Tuesday, January 17, 2012

Joint Legislative Council Should Seriously Consider Bills Recommended by the Special Committee on Infant Mortality

Tomorrow morning at 8:30am, the Joint Legislative Council will meet to consider a series of reports out of special committees. All the reports have interesting and important recommendations to consider, but one is of particular importance to families in Wisconsin – the Special Committee on Infant Mortality.

Wisconsin has one of the worst racial disparity rates with regard to poor birth outcomes in the nation. Infants born to African American women in Wisconsin have been 3 to 4 times more likely to die before their first birthday than infants born to white women. This disparity persists regardless of age, education, prenatal care, or smoking status. It is problem that we must address with a concerted effort around not only the obvious solutions such as access to good pre/postnatal care, but also by addressing the social determinants of health and the impact racism has on birth outcomes. The Special Committee on Infant Mortality recognized the importance of this multifaceted strategy, as well as working with ongoing efforts in Wisconsin to address infant mortality.

The bills recommended by the special committee include:

• Requiring cultural competency training for all UW-system and WI Technical College System students in health care or social work occupational tracks to improve patient-centered care.

• Streamlining and expanding the ACCESS (public benefits management) system to include all programs designed to assist low-income people, as well as pursue a single statewide data management system to integrate health, public health, social, and economic assistance services data and information.

• Requiring the Department of Health Services (DHS) to request a waiver from the federal government to provide services and support to pregnant women at risk of negative birth outcomes (presumably these recommendations could be tied in with the proposed healthy birth outcome medical home model of care for pregnant women in the 2011 DHS proposed Medicaid efficiencies).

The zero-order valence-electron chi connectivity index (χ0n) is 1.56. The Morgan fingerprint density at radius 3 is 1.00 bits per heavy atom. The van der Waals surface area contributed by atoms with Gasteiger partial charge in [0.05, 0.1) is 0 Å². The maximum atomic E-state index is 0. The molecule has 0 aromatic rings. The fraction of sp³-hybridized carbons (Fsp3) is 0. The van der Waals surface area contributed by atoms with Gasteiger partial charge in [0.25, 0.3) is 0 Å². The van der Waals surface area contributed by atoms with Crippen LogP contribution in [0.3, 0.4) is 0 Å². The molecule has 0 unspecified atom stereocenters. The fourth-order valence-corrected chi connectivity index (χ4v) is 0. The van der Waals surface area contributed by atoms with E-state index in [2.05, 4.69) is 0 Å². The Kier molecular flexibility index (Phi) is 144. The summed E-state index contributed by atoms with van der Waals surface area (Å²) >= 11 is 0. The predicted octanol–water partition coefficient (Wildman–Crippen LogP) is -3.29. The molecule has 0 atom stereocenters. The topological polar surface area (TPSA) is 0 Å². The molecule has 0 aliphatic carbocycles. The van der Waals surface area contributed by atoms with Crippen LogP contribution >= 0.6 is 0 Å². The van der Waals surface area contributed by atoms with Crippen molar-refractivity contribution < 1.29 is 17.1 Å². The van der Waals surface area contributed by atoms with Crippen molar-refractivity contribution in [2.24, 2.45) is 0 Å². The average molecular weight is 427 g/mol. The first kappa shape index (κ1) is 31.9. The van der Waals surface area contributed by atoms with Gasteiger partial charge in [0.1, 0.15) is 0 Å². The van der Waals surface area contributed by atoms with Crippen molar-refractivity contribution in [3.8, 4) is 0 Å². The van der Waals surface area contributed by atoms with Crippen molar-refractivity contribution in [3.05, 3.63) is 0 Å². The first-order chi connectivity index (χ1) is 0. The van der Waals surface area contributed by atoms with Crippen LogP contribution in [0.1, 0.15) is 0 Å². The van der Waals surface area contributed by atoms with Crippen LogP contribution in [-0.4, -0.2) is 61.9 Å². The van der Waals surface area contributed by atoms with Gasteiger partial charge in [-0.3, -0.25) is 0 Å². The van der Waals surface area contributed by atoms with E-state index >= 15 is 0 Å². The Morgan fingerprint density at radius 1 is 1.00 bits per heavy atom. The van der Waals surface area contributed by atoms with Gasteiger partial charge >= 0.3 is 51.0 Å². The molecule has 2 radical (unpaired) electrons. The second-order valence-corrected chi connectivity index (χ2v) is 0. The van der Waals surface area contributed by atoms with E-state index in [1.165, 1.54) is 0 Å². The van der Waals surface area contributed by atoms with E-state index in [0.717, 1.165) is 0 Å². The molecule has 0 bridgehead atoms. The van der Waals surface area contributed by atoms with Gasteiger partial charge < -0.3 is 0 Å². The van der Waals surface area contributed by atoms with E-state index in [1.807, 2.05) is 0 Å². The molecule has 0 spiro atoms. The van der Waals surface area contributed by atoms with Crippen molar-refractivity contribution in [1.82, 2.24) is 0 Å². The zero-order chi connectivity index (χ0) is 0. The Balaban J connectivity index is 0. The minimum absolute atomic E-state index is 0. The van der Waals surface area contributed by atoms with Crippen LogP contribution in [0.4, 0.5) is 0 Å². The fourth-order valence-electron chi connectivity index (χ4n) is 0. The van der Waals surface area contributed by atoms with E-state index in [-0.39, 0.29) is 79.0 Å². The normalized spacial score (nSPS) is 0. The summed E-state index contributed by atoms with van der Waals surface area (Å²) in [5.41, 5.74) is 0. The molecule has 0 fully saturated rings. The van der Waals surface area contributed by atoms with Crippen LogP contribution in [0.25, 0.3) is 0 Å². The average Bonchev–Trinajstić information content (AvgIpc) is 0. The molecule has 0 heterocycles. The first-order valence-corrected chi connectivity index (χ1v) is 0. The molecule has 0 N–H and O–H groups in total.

• Requiring that all women being discharged from the hospital after delivery receive information on breastfeeding and newborn care, as well as a plan for postpartum care follow-up.

• Requiring DHS to prepare an annual report on infant mortality and birth outcomes.

• Allowing nurse-midwives to participate in the Patients Compensation Fund and practice with hospital staff privileges, without requiring that they collaborate in a written agreement with a physician.

• Allowing non-custodial parents, who are in compliance with court ordered support for the child, to receive the Wisconsin Earned Income Tax Credit (EITC), even if someone else also claims that child on their tax benefits.

• Requiring informed consent of the woman before an elective caesarian section or elective procedure to induce pregnancy prior to 39 weeks of gestation.

• Requiring birth certificates to include race or ethnicity, as reported by the infant’s mother.

• Requiring home visiting programs in DHS and the Department of Children and Families (DCF) to work collaboratively and be evidence-based.

• Requiring DHS to prepare an annual report related to hospital neonatal intensive care units.

WCCF urges members of the committee to move forward with the recommendations of the Special Committee on Infant Mortality.  Many of these bills will require little fiscally, but have the potential to move us towards better birth outcomes for all Wisconsinites, and that ultimately saves the state in birth-related medical costs -- considering that the most recent (2008) DHS numbers show that Medicaid paid for 45% of births in Wisconsin.

This is an area where Wisconsin can and should do better.  Doing what we can legislatively to require more data and more effective services will help the other efforts in communities to reduce disparities in birth outcomes.

Sara Eskrich

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